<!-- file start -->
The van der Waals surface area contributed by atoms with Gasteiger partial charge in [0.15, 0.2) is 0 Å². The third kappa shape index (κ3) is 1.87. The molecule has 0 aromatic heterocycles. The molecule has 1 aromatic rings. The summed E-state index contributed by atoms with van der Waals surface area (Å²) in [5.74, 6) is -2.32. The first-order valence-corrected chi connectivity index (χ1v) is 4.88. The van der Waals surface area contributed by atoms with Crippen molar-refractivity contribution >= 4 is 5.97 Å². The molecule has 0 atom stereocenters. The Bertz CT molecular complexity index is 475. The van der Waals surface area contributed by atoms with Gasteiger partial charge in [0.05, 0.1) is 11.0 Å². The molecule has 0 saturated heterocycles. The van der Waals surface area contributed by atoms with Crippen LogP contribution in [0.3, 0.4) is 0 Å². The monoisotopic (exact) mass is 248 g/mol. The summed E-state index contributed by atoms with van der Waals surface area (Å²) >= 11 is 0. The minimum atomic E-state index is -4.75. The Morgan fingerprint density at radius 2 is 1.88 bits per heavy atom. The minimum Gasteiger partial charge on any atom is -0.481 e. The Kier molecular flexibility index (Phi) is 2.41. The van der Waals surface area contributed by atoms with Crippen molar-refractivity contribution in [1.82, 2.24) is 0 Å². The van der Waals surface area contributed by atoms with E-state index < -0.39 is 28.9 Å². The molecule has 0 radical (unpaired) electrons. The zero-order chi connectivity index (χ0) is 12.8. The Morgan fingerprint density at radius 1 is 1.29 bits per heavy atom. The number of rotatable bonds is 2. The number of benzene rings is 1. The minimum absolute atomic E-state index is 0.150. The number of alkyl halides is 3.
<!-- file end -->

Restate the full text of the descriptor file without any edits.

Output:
The van der Waals surface area contributed by atoms with Gasteiger partial charge in [0.15, 0.2) is 0 Å². The third kappa shape index (κ3) is 1.87. The molecule has 0 aromatic heterocycles. The molecule has 1 aromatic rings. The summed E-state index contributed by atoms with van der Waals surface area (Å²) in [5.74, 6) is -2.32. The first-order valence-corrected chi connectivity index (χ1v) is 4.88. The van der Waals surface area contributed by atoms with Crippen molar-refractivity contribution >= 4 is 5.97 Å². The molecule has 0 atom stereocenters. The Bertz CT molecular complexity index is 475. The van der Waals surface area contributed by atoms with Gasteiger partial charge in [0.05, 0.1) is 11.0 Å². The molecule has 0 saturated heterocycles. The van der Waals surface area contributed by atoms with Crippen LogP contribution in [0.3, 0.4) is 0 Å². The monoisotopic (exact) mass is 248 g/mol. The summed E-state index contributed by atoms with van der Waals surface area (Å²) >= 11 is 0. The minimum atomic E-state index is -4.75. The Morgan fingerprint density at radius 2 is 1.88 bits per heavy atom. The minimum Gasteiger partial charge on any atom is -0.481 e. The Kier molecular flexibility index (Phi) is 2.41. The van der Waals surface area contributed by atoms with Crippen molar-refractivity contribution in [1.82, 2.24) is 0 Å². The van der Waals surface area contributed by atoms with E-state index < -0.39 is 28.9 Å². The molecule has 0 radical (unpaired) electrons. The zero-order chi connectivity index (χ0) is 12.8. The Morgan fingerprint density at radius 1 is 1.29 bits per heavy atom. The number of rotatable bonds is 2. The number of benzene rings is 1. The minimum absolute atomic E-state index is 0.150. The number of alkyl halides is 3.